Three For A Dime
I find it’s sometimes hard to remember when smoking wasn’t the disgusting, hideous, social disease that it has become in today’s society. Looking back and brushing off some long forgotten nostalgia memories I believe I had my first experience with smoking when I was about eight or nine. It was down in the secret hideout (which was really only a small clearing with a few rocks to sit on) we neighborhood boys had in the woods behind our house. Someone had scavenged some loose tobacco from my Dad’s pipe tobacco pouch, someone else scrounged a few papers and between all of us we managed to roll a stogie of a cigarette that would have done a hobo proud. Unfortunately just when I thought I was getting the hang of it, through the cloud of foul smoke and the green faces of my friends and I coughing and hacking at the demon weed, I saw my older sister. Her evil grin let me know I was in deep ka ka, for of course she couldn’t wait to get home and squeal to our parents.
After a kick in the butt from my old man and a screaming bout from my Mom, not to mention the wooziness from the narcotic you would think that I would have learned my lesson but no…
The next day on our way to our hangout, I think it was John, my brother, who found gold or at least easy money to feed our new found hobby. As we walked he scooped up a discarded pop bottle along the path and the search was on for this new glass currency to feed the beast of our new addiction once someone had pointed out:
“You know that at the Yellow store you can buy tailor made cigs three for a dime?” someone mentioned and with that the hunt for more bottles was on again.
A small pop bottle would fetch a whopping 2 cents and a large bottle a nickel so it didn’t take us long to find enough empties to make our purchase of three cigs each which we were getting for our Dads of course if the owner asked. However back then if a three year old walked in and held up a dime and oohed or goo gooed the word smokes they would sell them to her.
Anyway now packing cigarettes and penny matches we were off to a new hiding spot and this time we would post a sentry. We all thought we were so “cool” at least in our own minds. It is true children tend to imitate the people they admire and back then everyone we admired…the soldiers who fought in WW III, the movie stars, the super heroes in the comic books, our teachers, priests even our own beloved parents, aunts and uncles smoked so was it any wonder we wanted to as well.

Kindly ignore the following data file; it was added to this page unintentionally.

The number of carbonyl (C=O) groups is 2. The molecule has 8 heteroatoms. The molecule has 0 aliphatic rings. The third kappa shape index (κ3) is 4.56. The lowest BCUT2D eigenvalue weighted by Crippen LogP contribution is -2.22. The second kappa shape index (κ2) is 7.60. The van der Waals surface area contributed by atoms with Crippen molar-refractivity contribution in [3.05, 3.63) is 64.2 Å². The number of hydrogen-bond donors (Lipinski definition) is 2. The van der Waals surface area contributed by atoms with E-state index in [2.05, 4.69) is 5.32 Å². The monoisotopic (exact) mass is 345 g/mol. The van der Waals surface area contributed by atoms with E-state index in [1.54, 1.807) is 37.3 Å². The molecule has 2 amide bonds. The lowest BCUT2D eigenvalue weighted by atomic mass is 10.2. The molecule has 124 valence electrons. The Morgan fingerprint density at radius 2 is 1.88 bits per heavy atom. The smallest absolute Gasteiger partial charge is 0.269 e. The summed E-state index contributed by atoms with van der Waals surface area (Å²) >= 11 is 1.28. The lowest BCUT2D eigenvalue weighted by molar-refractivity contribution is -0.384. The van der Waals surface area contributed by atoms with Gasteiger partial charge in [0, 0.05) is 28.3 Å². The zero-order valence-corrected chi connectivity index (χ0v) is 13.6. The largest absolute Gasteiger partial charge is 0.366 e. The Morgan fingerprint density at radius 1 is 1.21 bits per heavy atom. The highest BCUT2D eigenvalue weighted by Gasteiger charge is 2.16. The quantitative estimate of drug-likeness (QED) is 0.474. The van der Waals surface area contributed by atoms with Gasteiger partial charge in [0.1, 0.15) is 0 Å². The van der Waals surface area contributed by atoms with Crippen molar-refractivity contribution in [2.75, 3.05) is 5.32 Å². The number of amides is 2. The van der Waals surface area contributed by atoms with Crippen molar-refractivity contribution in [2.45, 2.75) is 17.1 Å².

Well the years went by and I smoked more. By the time I reached Junior High school level, smoking, was the thing that almost half the students did and though we couldn’t smoke on the school ground a lamppost just outside the school driveway was the smoker’s corner. On a bright spring day I walked through the school doors smiling at the pure joy of being young, with cigarette between my lips and lighter posed to strike it as soon as I hit the lamp-post I felt only joy to be alive. My smile quickly faded though when there in front of parked in our old Ford Falcon was dear old Mom and Dad…I knew I was in trouble. The lecture was long and strong but my Dad was more pissed I think about being called into the see the principal about my fighting then he was over me smoking (but that’s another story). Anyway I endured in silence slouching down in the back seat as far as possible so my friends couldn’t see me in my humiliation.
I was grounded for a night but funny even to mothers back then smoking seemed an acceptable right of growing up for the next night as I was getting ready to go out she stopped me at the door and asked how much I smoked. When I told her maybe a pack a week, she shook her head and slipped me a buck (enough for a small pack back then). She smiled as she stood in the doorway and said I don’t like you smoking but if you are going to smoke I’d rather you didn’t lie about it and I don’t want you bumming. So began my legitimate life career of lung and heart criminal activity that I finally beat after almost thirty years I finally managed to quit the two pack a day habit in favor of wanting to live. Now I don’t preach but do encourage others to find a way to quit.